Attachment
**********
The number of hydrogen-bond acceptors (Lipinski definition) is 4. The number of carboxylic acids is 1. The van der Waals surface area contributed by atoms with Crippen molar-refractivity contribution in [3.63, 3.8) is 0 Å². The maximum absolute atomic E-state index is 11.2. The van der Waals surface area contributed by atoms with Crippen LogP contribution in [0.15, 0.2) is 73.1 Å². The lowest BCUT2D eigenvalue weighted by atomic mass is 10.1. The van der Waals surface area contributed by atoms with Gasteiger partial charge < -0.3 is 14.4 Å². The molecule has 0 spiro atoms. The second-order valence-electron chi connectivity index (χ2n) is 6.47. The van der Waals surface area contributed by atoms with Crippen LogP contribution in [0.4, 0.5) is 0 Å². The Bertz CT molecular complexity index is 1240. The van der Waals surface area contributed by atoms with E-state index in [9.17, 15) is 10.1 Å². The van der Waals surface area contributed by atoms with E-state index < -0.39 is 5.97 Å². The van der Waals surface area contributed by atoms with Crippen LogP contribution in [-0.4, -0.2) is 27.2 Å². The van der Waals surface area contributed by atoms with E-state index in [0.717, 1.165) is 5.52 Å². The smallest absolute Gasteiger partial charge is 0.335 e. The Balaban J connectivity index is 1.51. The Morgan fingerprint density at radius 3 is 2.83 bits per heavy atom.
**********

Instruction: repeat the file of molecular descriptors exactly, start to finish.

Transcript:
The number of hydrogen-bond acceptors (Lipinski definition) is 4. The number of carboxylic acids is 1. The van der Waals surface area contributed by atoms with Crippen molar-refractivity contribution in [3.63, 3.8) is 0 Å². The maximum absolute atomic E-state index is 11.2. The van der Waals surface area contributed by atoms with Crippen LogP contribution in [0.15, 0.2) is 73.1 Å². The lowest BCUT2D eigenvalue weighted by atomic mass is 10.1. The van der Waals surface area contributed by atoms with Gasteiger partial charge < -0.3 is 14.4 Å². The molecule has 0 spiro atoms. The second-order valence-electron chi connectivity index (χ2n) is 6.47. The van der Waals surface area contributed by atoms with Crippen LogP contribution in [0.4, 0.5) is 0 Å². The Bertz CT molecular complexity index is 1240. The van der Waals surface area contributed by atoms with E-state index in [9.17, 15) is 10.1 Å². The van der Waals surface area contributed by atoms with E-state index < -0.39 is 5.97 Å². The van der Waals surface area contributed by atoms with Crippen LogP contribution in [-0.4, -0.2) is 27.2 Å². The van der Waals surface area contributed by atoms with E-state index in [0.717, 1.165) is 5.52 Å². The smallest absolute Gasteiger partial charge is 0.335 e. The Balaban J connectivity index is 1.51. The Morgan fingerprint density at radius 3 is 2.83 bits per heavy atom.